The supply chain crunch hit Best Buy’s top line during the holiday buying season and will continue to negatively affect sales into 2022. That’s the word from Best Buy Co., Inc.’s (NYSE: BBY) as it reported its results for the 13-week fourth quarter ended January 29, 2022 (Q4 FY22), as compared to the 13-week fourth quarter ended January 30, 2021 (Q4 FY21).
For the quarter, sales fell 2.6% to $14.99 billion. Overall for Fiscal Year 2002, the company had revenues of $51.761 billion, up 9.5% over the previous fiscal year. Heading into this year, which is the company fiscal year 2023, Best Buy is predicting a decline of 1% to 4% with annual revenues between $49.3 billion and $50.8 billion.
“Q4 sales of $16.4 billion were impacted by more constrained inventory than expected, including some high-demand holiday items, and the temporary reduction in store hours in January due to Omicron-induced staffing challenges,” says CEO Corie Barry. “We are deliberately investing in our future and furthering our competitive differentiation which, as expected, impacted our Q4 profitability. The biggest areas of investment were our new membership program, technology and Best Buy Health, all core to our future growth potential.”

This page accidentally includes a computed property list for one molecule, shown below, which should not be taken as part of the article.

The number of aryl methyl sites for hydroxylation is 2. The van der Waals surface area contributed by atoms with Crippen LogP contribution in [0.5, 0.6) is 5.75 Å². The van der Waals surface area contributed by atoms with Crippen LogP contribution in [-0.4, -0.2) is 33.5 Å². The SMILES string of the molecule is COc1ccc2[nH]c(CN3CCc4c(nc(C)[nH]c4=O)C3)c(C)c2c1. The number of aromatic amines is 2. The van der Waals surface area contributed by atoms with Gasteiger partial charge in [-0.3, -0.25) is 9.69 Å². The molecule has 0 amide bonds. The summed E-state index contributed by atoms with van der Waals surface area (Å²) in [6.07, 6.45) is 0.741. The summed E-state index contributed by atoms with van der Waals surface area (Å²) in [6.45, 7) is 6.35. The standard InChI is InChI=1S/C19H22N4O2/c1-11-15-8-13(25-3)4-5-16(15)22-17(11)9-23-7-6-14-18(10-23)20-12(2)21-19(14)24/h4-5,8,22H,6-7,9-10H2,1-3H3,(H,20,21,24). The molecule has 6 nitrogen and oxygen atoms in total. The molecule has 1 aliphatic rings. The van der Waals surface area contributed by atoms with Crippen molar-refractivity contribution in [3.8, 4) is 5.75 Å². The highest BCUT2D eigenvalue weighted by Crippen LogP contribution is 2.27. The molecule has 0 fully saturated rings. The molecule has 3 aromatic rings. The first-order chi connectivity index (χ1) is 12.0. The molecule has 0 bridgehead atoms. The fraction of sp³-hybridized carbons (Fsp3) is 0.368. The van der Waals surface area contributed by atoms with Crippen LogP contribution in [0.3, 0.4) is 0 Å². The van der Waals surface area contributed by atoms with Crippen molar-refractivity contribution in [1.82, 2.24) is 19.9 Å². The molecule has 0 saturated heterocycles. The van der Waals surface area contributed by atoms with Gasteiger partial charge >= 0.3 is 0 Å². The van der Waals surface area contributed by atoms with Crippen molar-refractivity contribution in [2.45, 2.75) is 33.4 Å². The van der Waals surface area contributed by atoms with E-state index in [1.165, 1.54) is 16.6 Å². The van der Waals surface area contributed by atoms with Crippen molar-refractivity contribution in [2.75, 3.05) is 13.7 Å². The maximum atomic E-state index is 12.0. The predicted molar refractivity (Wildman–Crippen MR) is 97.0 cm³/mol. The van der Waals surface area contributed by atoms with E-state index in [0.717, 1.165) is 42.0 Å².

Barry continues, “FY22 was another record year. In addition to record revenue and earnings, our leaders drove new ways of operating and our employees worked tirelessly to meet our customers’ technology needs with excellent service. From a financial perspective, our comparable sales growth was 10.4% on top of a very strong 9.7% last year, with revenue up $8.1 billion over the past two years.”
She went on the praise the speed in which the company was able to deliver online orders and how it had an improved customer satisfaction rate despite the lack of available products.
“I am truly grateful for, and continue to be impressed by, our associates’ dedication, resourcefulness and flat-out determination,” she adds.
CFO Matt Bilunas said the two biggest variables facing the company this year will be a short-term decline in consumer spending now that the government stimulus money is gone, and the company’s investment in Best Buy Totaltech, its membership program.
“As we look to FY25, we expect the consumer electronics industry will return to the level we saw this past year, which is much higher than pre-pandemic levels, and that Totaltech, Best Buy Health and other initiatives will drive meaningful growth,” he notes.
Wall Street reacted positively to the earnings report with Best Buy’s stock up 8% initially. The company announced a quarterly dividend to investors and planned to repurchase $1.5 billion in stock.